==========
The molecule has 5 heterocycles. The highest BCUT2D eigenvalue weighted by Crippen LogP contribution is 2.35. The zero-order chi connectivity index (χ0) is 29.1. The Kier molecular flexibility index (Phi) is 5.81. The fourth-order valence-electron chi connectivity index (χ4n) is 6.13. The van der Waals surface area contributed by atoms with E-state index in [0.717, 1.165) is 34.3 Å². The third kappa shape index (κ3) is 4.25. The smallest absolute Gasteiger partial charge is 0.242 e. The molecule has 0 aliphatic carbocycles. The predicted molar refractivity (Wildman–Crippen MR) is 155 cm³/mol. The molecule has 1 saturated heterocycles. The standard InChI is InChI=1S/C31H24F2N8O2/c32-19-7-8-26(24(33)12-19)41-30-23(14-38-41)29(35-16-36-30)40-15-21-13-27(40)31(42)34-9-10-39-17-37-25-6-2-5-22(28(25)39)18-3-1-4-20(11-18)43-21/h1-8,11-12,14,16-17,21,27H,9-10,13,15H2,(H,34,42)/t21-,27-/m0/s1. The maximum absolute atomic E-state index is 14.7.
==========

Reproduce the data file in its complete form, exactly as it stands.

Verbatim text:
The molecule has 5 heterocycles. The highest BCUT2D eigenvalue weighted by Crippen LogP contribution is 2.35. The zero-order chi connectivity index (χ0) is 29.1. The Kier molecular flexibility index (Phi) is 5.81. The fourth-order valence-electron chi connectivity index (χ4n) is 6.13. The van der Waals surface area contributed by atoms with E-state index in [0.717, 1.165) is 34.3 Å². The third kappa shape index (κ3) is 4.25. The smallest absolute Gasteiger partial charge is 0.242 e. The molecule has 0 aliphatic carbocycles. The predicted molar refractivity (Wildman–Crippen MR) is 155 cm³/mol. The molecule has 1 saturated heterocycles. The standard InChI is InChI=1S/C31H24F2N8O2/c32-19-7-8-26(24(33)12-19)41-30-23(14-38-41)29(35-16-36-30)40-15-21-13-27(40)31(42)34-9-10-39-17-37-25-6-2-5-22(28(25)39)18-3-1-4-20(11-18)43-21/h1-8,11-12,14,16-17,21,27H,9-10,13,15H2,(H,34,42)/t21-,27-/m0/s1. The maximum absolute atomic E-state index is 14.7.